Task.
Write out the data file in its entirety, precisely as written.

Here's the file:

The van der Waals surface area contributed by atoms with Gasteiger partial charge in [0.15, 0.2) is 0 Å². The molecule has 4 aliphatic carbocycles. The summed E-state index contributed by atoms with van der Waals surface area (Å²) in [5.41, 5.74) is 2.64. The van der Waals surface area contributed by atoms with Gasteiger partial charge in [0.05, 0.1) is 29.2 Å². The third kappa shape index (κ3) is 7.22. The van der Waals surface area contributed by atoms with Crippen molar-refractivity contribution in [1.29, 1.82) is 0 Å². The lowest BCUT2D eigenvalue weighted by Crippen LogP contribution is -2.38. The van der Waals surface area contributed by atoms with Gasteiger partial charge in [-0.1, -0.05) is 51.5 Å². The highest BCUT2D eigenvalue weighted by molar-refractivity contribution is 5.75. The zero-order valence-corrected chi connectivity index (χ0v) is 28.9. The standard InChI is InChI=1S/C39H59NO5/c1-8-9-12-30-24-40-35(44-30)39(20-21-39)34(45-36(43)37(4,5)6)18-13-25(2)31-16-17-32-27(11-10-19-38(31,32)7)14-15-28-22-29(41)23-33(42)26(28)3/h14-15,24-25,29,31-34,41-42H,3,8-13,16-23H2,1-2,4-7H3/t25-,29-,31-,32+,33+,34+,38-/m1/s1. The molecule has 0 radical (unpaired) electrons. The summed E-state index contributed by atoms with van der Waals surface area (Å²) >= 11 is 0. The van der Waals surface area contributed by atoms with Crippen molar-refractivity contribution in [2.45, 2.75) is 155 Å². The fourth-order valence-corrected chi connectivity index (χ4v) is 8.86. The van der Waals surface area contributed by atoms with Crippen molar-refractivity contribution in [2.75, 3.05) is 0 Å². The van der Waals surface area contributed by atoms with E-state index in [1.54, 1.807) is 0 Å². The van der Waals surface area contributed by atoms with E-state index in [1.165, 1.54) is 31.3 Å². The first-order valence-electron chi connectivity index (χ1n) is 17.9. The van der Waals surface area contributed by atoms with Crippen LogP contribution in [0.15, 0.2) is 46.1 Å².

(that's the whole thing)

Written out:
The van der Waals surface area contributed by atoms with Gasteiger partial charge in [0.15, 0.2) is 0 Å². The molecule has 4 aliphatic carbocycles. The summed E-state index contributed by atoms with van der Waals surface area (Å²) in [5.41, 5.74) is 2.64. The van der Waals surface area contributed by atoms with Gasteiger partial charge in [0.05, 0.1) is 29.2 Å². The third kappa shape index (κ3) is 7.22. The van der Waals surface area contributed by atoms with Crippen molar-refractivity contribution in [1.29, 1.82) is 0 Å². The lowest BCUT2D eigenvalue weighted by Crippen LogP contribution is -2.38. The van der Waals surface area contributed by atoms with Gasteiger partial charge in [-0.1, -0.05) is 51.5 Å². The highest BCUT2D eigenvalue weighted by molar-refractivity contribution is 5.75. The zero-order valence-corrected chi connectivity index (χ0v) is 28.9. The standard InChI is InChI=1S/C39H59NO5/c1-8-9-12-30-24-40-35(44-30)39(20-21-39)34(45-36(43)37(4,5)6)18-13-25(2)31-16-17-32-27(11-10-19-38(31,32)7)14-15-28-22-29(41)23-33(42)26(28)3/h14-15,24-25,29,31-34,41-42H,3,8-13,16-23H2,1-2,4-7H3/t25-,29-,31-,32+,33+,34+,38-/m1/s1. The molecule has 0 radical (unpaired) electrons. The summed E-state index contributed by atoms with van der Waals surface area (Å²) >= 11 is 0. The van der Waals surface area contributed by atoms with Crippen molar-refractivity contribution in [2.45, 2.75) is 155 Å². The fourth-order valence-corrected chi connectivity index (χ4v) is 8.86. The van der Waals surface area contributed by atoms with Crippen molar-refractivity contribution in [2.75, 3.05) is 0 Å². The van der Waals surface area contributed by atoms with E-state index in [1.54, 1.807) is 0 Å². The van der Waals surface area contributed by atoms with E-state index in [1.165, 1.54) is 31.3 Å². The first-order valence-electron chi connectivity index (χ1n) is 17.9. The van der Waals surface area contributed by atoms with Crippen LogP contribution in [0.15, 0.2) is 46.1 Å².